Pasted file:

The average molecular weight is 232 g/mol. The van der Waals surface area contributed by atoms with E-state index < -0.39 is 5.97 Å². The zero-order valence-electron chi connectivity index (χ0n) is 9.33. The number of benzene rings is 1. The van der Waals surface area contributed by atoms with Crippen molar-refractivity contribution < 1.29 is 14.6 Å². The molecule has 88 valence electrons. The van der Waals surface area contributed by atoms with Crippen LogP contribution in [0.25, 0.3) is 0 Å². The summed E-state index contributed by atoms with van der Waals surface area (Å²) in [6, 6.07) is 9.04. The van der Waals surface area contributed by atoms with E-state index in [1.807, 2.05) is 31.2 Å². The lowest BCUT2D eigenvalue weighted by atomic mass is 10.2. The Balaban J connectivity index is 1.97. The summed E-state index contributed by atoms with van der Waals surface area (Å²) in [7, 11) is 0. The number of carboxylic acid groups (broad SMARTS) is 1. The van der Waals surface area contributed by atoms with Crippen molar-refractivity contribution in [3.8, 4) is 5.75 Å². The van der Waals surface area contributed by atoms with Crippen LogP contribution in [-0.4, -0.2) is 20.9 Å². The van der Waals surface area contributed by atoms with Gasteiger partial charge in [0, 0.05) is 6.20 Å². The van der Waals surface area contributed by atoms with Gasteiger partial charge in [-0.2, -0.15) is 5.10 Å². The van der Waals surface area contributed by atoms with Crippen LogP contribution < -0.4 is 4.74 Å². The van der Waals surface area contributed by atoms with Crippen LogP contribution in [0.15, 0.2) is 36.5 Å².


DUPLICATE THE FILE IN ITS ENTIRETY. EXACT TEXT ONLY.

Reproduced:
The average molecular weight is 232 g/mol. The van der Waals surface area contributed by atoms with E-state index < -0.39 is 5.97 Å². The zero-order valence-electron chi connectivity index (χ0n) is 9.33. The number of benzene rings is 1. The van der Waals surface area contributed by atoms with Crippen molar-refractivity contribution < 1.29 is 14.6 Å². The molecule has 88 valence electrons. The van der Waals surface area contributed by atoms with Crippen LogP contribution in [0.25, 0.3) is 0 Å². The summed E-state index contributed by atoms with van der Waals surface area (Å²) in [6, 6.07) is 9.04. The van der Waals surface area contributed by atoms with E-state index in [1.807, 2.05) is 31.2 Å². The lowest BCUT2D eigenvalue weighted by atomic mass is 10.2. The Balaban J connectivity index is 1.97. The summed E-state index contributed by atoms with van der Waals surface area (Å²) in [7, 11) is 0. The number of carboxylic acid groups (broad SMARTS) is 1. The van der Waals surface area contributed by atoms with Crippen molar-refractivity contribution in [3.8, 4) is 5.75 Å². The van der Waals surface area contributed by atoms with Crippen LogP contribution in [-0.4, -0.2) is 20.9 Å². The van der Waals surface area contributed by atoms with Gasteiger partial charge in [0, 0.05) is 6.20 Å². The van der Waals surface area contributed by atoms with Gasteiger partial charge in [-0.2, -0.15) is 5.10 Å². The van der Waals surface area contributed by atoms with Crippen LogP contribution < -0.4 is 4.74 Å². The van der Waals surface area contributed by atoms with Crippen LogP contribution in [0.15, 0.2) is 36.5 Å².